Static electricity is what causes those little sparks when you rub a part of your body against something like a carpet or a balloon and touch a metallic object. The buildup of voltage on your body when you do so is on the magnitude of kilovolts, but static electricity is not dangerous at all. It's called static because there is no current involved with the transfer of charges from surface to surface. The charges flow naturally, however, so static electricity is not truly "static".

When two surfaces rub against each other, there will be some transfer of charge. In the case of static electricity they will stay because they won't conduct back to their "homes". Electrons go from one surface to another as a result of electrical forces, not friction. The more surface area exposed, though, the more chances electrons have to form bonds and be transferred. Which material gives up its electrons and which will take them depends on a property called triboelectricity.

When this is done, there are extra electrons on one surface, giving it a net negative electrical charge. The other surface, which donated the electrons, has a net positive electrical charge. Since there are so many like charges on the surface, the surface is acting almost like a capacitor. When you touch a Van de Graaff generator, like charges build up in your body. Since opposites attract and likes repel, the hairs on your head are trying to get as far away from each other as possible by standing on end.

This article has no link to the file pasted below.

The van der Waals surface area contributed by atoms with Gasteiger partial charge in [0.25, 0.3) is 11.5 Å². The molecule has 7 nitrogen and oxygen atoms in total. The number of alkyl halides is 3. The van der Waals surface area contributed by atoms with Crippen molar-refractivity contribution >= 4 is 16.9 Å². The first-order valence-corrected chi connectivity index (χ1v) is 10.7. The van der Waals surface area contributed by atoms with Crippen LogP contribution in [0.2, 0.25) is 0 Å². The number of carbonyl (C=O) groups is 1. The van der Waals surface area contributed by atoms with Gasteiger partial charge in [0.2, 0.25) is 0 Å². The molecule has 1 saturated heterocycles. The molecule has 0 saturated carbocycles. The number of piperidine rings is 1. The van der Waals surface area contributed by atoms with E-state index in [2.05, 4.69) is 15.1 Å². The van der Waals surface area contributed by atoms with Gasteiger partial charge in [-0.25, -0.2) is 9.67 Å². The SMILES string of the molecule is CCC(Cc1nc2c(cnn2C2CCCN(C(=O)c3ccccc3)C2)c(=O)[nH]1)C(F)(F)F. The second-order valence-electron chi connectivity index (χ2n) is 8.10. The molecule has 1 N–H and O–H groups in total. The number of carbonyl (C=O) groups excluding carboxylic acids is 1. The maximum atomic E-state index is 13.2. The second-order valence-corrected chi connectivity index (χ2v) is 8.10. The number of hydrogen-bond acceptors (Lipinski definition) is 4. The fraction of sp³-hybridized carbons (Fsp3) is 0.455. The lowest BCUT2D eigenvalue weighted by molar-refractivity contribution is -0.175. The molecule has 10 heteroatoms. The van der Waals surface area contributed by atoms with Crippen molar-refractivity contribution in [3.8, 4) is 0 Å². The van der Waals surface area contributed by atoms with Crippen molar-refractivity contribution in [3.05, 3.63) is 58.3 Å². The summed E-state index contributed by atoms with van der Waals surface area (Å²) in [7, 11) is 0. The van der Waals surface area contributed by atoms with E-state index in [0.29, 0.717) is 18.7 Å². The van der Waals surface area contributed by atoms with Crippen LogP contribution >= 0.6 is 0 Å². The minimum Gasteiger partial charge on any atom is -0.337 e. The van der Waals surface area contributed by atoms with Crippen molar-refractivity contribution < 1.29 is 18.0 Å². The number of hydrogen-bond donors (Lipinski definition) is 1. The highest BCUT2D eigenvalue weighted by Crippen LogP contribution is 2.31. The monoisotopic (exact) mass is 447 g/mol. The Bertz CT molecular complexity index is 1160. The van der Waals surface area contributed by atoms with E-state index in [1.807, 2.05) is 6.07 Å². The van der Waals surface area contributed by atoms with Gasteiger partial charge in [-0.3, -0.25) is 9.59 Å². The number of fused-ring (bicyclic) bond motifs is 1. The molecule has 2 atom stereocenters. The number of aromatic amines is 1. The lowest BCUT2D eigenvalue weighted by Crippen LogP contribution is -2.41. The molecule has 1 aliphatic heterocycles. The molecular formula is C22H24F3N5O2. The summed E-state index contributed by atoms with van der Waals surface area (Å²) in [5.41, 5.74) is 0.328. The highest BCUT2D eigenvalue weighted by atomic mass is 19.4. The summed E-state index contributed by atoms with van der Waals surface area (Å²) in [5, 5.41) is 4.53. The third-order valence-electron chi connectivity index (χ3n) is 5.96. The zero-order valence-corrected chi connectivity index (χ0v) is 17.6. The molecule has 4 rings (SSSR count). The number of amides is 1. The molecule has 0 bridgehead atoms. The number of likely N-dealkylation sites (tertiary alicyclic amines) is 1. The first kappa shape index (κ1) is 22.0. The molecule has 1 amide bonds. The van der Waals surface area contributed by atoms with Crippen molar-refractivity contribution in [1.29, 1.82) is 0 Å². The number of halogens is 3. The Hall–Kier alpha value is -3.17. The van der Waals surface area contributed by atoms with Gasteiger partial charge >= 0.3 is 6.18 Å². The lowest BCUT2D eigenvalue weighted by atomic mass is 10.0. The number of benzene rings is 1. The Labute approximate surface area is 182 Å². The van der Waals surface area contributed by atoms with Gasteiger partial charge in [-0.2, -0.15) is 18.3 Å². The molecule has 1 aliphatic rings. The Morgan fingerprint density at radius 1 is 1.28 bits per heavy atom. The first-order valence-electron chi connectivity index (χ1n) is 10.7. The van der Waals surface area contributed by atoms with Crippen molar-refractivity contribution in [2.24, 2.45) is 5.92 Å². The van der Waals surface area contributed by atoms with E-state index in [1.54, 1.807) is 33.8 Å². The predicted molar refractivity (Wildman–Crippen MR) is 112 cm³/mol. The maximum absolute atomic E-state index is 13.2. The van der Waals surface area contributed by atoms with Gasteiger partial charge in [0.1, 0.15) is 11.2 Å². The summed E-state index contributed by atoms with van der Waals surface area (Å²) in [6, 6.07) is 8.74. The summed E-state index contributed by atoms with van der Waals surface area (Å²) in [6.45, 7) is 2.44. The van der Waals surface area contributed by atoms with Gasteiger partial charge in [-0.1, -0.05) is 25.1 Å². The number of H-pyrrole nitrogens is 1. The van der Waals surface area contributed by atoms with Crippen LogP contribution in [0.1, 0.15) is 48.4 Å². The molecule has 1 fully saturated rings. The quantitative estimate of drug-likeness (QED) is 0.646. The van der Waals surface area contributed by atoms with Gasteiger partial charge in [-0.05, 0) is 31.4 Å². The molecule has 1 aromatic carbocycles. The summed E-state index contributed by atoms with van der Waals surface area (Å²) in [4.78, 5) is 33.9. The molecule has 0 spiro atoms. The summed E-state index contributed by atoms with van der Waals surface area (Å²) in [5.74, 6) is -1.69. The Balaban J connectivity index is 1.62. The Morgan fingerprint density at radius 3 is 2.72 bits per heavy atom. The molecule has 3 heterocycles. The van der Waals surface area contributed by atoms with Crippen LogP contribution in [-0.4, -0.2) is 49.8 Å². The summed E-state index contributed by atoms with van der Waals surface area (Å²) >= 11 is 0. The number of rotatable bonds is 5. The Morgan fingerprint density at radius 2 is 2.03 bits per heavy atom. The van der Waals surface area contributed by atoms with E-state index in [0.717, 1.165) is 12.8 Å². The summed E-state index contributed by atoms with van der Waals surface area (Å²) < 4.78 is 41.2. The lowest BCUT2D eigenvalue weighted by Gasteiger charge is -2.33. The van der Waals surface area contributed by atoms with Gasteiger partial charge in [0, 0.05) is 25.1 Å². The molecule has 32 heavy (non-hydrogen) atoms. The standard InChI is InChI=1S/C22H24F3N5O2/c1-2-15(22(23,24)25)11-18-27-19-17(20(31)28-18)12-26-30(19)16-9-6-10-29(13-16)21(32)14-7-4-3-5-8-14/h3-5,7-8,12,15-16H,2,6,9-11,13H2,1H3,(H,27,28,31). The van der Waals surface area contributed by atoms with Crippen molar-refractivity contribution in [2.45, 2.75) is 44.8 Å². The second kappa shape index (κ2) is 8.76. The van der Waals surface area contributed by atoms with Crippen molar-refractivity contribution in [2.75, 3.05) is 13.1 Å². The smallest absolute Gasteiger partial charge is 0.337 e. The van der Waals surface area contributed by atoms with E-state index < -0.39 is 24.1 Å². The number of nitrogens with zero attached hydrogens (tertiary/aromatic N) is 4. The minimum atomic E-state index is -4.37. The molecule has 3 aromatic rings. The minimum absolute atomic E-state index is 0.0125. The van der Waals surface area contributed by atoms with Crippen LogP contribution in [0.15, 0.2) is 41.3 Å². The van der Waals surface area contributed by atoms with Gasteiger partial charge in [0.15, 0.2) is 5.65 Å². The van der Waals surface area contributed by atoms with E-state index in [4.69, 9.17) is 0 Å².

Those extra electrons will bleed off over time, but they can be released instantly through contact with a conductor. Metal has a high conductance. When a statically charged surface and a conductor come together, there is an instantaneous transfer of electrons, causing a small spark.

There is a lot of voltage involved in static electricity, but it is nothing to worry about. It's not voltage, but power that can cause damage . Power is equal to voltage times current. Since there is almost no current involved here, the amount of power that is produced is very low. Even if you were to build up 10,000 volts on a surface through static electricity, a current of 0.1 milliampere would produce only one watt of power.

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